Home Healthy Eating Pace University, Ossining Partner to Promote Healthy Eating – Patch.com

Pace University, Ossining Partner to Promote Healthy Eating – Patch.com

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The Ossining School District’s Saturday Explore & Learn program includes a free breakfast, but not everyone arrives early to take part, and some just grab a few provisions and head to class.

That’s where the Pace University College of Health Professions comes in. As part of a partnership with the district, master’s degree students in nutrition and dietetics offer “Cooking with the Chef” taste-testing during the first half hour of Saturday Explore & Learn. They started during the winter session and will continue in the spring. They will also help with Ossining’s Summer Lunch Program.

The Pace students, who are studying for their master’s degree in nutrition and dietetics, are seeking to boost breakfast participation and provide nutrition education. After surveying families during the first session, they opted to offer healthy snacks like popcorn, yogurt parfaits and apple slices with toppings, student Angela Iovine said. They also gave out recipe cards in English and Spanish and educational materials.

“We did notice that as the weeks went on, more families did stay and eat,” she said.

The Pace students’ taste-testing table has been a success, said Megan Mastrogiacomo, the district’s community schools leader. “They are taking the idea and running with it,” she said. “We welcome any organizations to join our Saturday Explore & Learn program.”

As part of their graduation requirements, the Pace College of Health Professions students are required to do supervised practice hours in various settings, said Jessica Tosto, clinical assistant professor and clinical coordinator, Nutrition and Dietetics, at Pace.

“The students are there really to just engage with the families, engage with the Ossining students,” Ms. Tosto said. “They’re talking about sugar content, getting them excited about eating different fruits and vegetables, and trying healthier snack options.”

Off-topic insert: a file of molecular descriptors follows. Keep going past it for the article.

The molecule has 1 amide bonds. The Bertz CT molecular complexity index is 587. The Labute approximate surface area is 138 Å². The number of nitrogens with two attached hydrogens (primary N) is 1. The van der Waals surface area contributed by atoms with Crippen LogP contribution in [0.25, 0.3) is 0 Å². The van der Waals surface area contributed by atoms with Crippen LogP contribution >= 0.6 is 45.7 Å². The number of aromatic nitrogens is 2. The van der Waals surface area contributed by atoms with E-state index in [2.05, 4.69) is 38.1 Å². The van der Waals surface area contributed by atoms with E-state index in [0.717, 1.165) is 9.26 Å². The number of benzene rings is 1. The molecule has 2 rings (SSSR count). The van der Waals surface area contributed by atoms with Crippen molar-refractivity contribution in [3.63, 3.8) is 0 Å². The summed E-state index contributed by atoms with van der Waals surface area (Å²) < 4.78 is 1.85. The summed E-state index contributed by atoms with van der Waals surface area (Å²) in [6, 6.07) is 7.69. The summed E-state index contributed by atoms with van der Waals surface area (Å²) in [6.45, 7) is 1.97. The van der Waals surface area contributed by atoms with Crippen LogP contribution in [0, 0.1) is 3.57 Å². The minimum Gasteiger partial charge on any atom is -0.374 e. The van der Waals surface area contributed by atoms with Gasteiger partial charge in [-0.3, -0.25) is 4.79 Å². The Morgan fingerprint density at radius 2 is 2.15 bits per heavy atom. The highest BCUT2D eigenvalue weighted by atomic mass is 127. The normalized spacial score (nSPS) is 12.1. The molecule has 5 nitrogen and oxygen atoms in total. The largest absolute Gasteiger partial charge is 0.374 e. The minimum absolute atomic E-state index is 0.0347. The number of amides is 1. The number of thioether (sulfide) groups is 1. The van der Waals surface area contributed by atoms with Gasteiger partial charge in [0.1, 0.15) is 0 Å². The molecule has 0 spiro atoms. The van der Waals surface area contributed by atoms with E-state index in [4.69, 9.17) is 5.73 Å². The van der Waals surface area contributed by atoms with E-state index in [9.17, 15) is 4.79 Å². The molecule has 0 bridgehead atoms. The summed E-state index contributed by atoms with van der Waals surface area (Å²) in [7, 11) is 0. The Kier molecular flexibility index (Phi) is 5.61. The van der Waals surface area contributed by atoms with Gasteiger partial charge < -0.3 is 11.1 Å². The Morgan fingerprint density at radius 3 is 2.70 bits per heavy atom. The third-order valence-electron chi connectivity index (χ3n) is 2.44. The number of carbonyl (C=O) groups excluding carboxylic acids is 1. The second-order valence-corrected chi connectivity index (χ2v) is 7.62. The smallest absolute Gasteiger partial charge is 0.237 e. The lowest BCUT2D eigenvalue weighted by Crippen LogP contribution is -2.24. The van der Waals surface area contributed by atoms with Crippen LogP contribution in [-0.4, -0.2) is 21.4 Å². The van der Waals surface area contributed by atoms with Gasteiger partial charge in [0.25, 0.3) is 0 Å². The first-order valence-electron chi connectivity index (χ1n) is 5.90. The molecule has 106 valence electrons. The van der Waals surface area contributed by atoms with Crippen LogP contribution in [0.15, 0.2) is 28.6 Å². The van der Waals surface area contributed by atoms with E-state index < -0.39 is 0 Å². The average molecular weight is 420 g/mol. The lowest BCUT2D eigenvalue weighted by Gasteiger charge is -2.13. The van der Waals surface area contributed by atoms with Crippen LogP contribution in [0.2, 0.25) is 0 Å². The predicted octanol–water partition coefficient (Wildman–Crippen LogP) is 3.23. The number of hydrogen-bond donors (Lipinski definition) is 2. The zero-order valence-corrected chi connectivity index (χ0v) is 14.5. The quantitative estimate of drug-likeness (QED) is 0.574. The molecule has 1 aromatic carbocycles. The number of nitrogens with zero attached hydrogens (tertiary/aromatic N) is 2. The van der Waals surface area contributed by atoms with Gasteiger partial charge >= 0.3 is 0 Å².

For “Cooking with the Chef,” the graduates used food that was available through the breakfast program and supplemented it with some of their own ingredients.

The choices that Pace students gave children and families sparked conversations about healthy eating, Ms. Iovine said.

On the day they offered oatmeal with toppings, the Pace students showed how much sugar is in a serving sweetened oatmeal, sweetened cereals and Pop-Tarts. They spooned the exact amount of sugar into clear plastic containers that they placed next to the foods.

“When people can see it, we realized it’s a lot more impactful,” Ms. Iovine said. “We had a lot of parents saying they’re not going to be buying Pop-Tarts anymore.”

On yogurt parfait day, the dietitians-in-training showed families examples of some yogurts that have more sugar than Twix, Reese’s and Kit Kats. “They were shocked,” Ms. Iovine said.

On another Saturday, they offered apple slices in the shape of doughnuts with some toppings, such as granola, strawberries, raisins and, to add a little authenticity, rainbow sprinkles. They used vanilla yogurt as “vanilla frosting” and yogurt mixed with cocoa for “chocolate frosting.”

“They loved it and they kept saying, ‘This is so good,'” Ms. Iovine said of children and parents.

Rather than grab and go, the hope is that families will take the time to engage with Pace students, learn about nutrition, eat mindfully and engage with others from the community, Ms. Tosto said. “I think that’s really the ultimate goal is to bring the community together and really get them excited about eating healthy, especially at a young age,” she said.

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